Discussion related to commuter rail and transit operators in California past and present including Los Angeles Metrolink and Metro Subway and Light Rail, San Diego Coaster, Sprinter and MTS Trolley, Altamont Commuter Express (Stockton), Caltrain and MUNI (San Francisco), Sacramento RTD Light Rail, and others...

Moderator: lensovet

  by amtrakowitz
San Francisco Chronicle
When work crews pulled open a broken BART escalator at San Francisco's Civic Center Station last month, they found so much human excrement in its works they had to call a hazardous-materials team.

While the sheer volume of human waste was surprising, its presence was not. Once the stations close, the bottom of BART station stairwells in downtown San Francisco are often a prime location for homeless people to camp for the night or find a private place to relieve themselves.

All those biological excretions can gum up the wheels and gears of BART's escalators, shutting them down for long periods of extended repairs, increasing station cleaning costs and creating an unpleasant aroma for morning commuters. …
  by Tadman
Wow. Just what I wanted to hear, two days before my SFO trip... How'd you like to be the Otis elevator guy?
  by 3rdrail
If you're a tourist, chances are that you won't be using the Civic Center stop - that's the good news. Powell, the next stop, you most likely will be - it's worse there.
  by Tadman
I can confirm this story is totally true. There are quite a few escalators out of service on the Market Street strip... Everybody out here is having a good laugh at this one.
  by 3rdrail
Tadman wrote:I can confirm this story is totally true. There are quite a few escalators out of service on the Market Street strip... Everybody out here is having a good laugh at this one.
They're really not. What I'm hearing universally from the public to the cops is that they're pissed that the city has unofficially allowed the street people to take over these areas which are in the forefront of view by visitors and natives alike. I had occasion to walk with two SFPD officers out of the Central Division in the Tenderloin. Powell was within thirty feet of the police booth, there to assist the public there, but the mayor didn't want the image of inconveniencing the street people. The officers that I were with, the general public that I saw, and myself were disgusted with the conditions there, but it was a no-win situation to even think about displacing them to an intake.
PJ and Everyone: I spent some time in SF back in the Fall of 2000...

I learned that SF has the highest per-capita homeless population in the US and only
is exceeded by NYC which is many times larger...

Homeless people are attracted to SF mainly because of the moderate climate year-round
without extremes and how the SF Government generally tolerates them...

I also learned that SF is the most PC (politically correct) city in America that I have ever

SF is not cheap: It has one of the highest costs of living in the US rivaling other major cities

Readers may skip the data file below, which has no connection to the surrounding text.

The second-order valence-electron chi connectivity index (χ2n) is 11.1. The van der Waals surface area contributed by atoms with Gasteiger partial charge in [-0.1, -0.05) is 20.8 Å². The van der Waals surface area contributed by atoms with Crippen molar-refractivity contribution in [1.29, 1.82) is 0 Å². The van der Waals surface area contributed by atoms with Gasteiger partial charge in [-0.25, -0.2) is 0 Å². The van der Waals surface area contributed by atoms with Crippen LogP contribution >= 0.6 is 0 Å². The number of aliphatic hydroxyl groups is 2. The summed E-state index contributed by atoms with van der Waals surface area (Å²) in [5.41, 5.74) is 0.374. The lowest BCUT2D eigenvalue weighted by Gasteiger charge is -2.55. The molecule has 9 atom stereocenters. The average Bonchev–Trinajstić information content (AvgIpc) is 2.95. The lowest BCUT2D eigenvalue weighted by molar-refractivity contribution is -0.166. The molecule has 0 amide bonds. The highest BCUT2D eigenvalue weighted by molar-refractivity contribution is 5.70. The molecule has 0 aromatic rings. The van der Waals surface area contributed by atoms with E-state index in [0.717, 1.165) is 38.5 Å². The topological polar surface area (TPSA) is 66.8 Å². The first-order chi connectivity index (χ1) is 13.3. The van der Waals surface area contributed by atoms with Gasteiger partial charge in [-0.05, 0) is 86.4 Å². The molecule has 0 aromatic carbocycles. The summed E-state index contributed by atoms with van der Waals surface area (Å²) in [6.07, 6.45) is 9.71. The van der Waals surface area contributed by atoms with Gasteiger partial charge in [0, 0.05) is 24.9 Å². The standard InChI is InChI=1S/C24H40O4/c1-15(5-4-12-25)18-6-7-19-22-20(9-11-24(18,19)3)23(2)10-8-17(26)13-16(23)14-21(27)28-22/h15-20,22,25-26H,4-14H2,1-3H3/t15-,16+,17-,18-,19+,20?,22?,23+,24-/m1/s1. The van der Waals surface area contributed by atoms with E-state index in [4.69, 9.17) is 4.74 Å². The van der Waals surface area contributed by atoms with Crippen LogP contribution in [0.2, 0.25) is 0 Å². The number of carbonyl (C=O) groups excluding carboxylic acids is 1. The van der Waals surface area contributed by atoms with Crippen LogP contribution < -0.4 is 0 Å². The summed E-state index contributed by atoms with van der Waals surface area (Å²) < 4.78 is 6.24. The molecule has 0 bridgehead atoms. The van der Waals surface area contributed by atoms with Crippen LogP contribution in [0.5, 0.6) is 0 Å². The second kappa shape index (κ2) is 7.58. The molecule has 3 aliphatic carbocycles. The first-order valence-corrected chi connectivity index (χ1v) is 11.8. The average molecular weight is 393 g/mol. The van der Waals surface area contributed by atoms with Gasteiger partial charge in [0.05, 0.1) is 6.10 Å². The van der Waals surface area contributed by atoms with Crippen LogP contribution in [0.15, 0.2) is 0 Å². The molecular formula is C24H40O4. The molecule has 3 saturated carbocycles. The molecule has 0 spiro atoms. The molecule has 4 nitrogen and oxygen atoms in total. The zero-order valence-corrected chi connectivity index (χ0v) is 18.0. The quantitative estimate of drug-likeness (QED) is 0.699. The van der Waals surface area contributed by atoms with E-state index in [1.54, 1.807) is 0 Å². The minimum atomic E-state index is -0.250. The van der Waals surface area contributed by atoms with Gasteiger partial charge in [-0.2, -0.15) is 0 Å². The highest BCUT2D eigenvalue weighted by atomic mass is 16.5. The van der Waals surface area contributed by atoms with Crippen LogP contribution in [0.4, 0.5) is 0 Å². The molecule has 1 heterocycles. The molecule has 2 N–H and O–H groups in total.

like NYC...

SF still was quite interesting and I enjoyed my time there for example using BART and MUNI
transit services...

  by Adams_Umass_Boston
We visited in 07 and there was a man taking a bathroom break on the escalator at the Powell street station. This was in the middle of the afternoon.

Would not compare to a hot 90 degree day stuck on a Red line car with no AC here in Boston. Where a homeless man promptly went on the floor.
  by Tadman
Paul, maybe I should temper my comments to include the fact that I was at a bar after a sports league game. That doesn't really reflect the general population, and everybody is well-lubed and enjoying a good joke or two. Poop is funny at a bar...

SF does have very homeless-friendly laws, which would drive me nuts. Homeless have squatters' rights out there. I don't totally understand that, but it sounds like they're allowed to sleep in my yard if they want to.
  by tommyboy6181
Maybe BART needs to look at building fully enclosed entrance structures for the underground stations that actually lock up at night at street level. This way, people can't sleep at the bottom of the escalators at night, and it would also reduce future capital costs with this type of situation.
  by neroden
Believe it or not, this sort of thing was one of the many reasons why free public restrooms were built and maintained back in the 19th century.

(Yes, they had homeless people then too.)

Anyway, it worked tolerably well then.
  by 3rdrail
It worked horribly then. Diseases like Tetanus and Diphtheria and a host of other bacteria born diseases were the result. Sometimes, the diseases would wipe out entire villages and cities in a swoop. I don't know if you've ever had the occasion to go to a third world country, but if you do, you will be required by the U.S. Department of Health to be inoculated with things that perhaps "were" unecessary in the U.S. That exclusion may be changing soon if we allow our cities to re-enter the 1800's.
  by neroden
3rdrail wrote:It worked horribly then.
You seem to be very confused. The construction of free public restrooms (with public sanitation workers maintaining them) was part of the public sanitation program which was designed to reduce the problem of contagious diseases. And it worked tolerably well.

Yes, of COURSE I've been to MANY third world countries, and have been inoculated against all manner of stuff. Those places DON'T have public restrooms. The US in the very late 19th and early 20th century started to build public restrooms to get people to stop defecating in the street. So did Russia under the Communists, though they're all pay restrooms there... very cheap though.

Later, the US started housing homeless people, reducing the issue, but the US stopped consistently doing that in the Reagan administration.

In fact, by NOT having public restrooms, we ARE going back to the 1800s.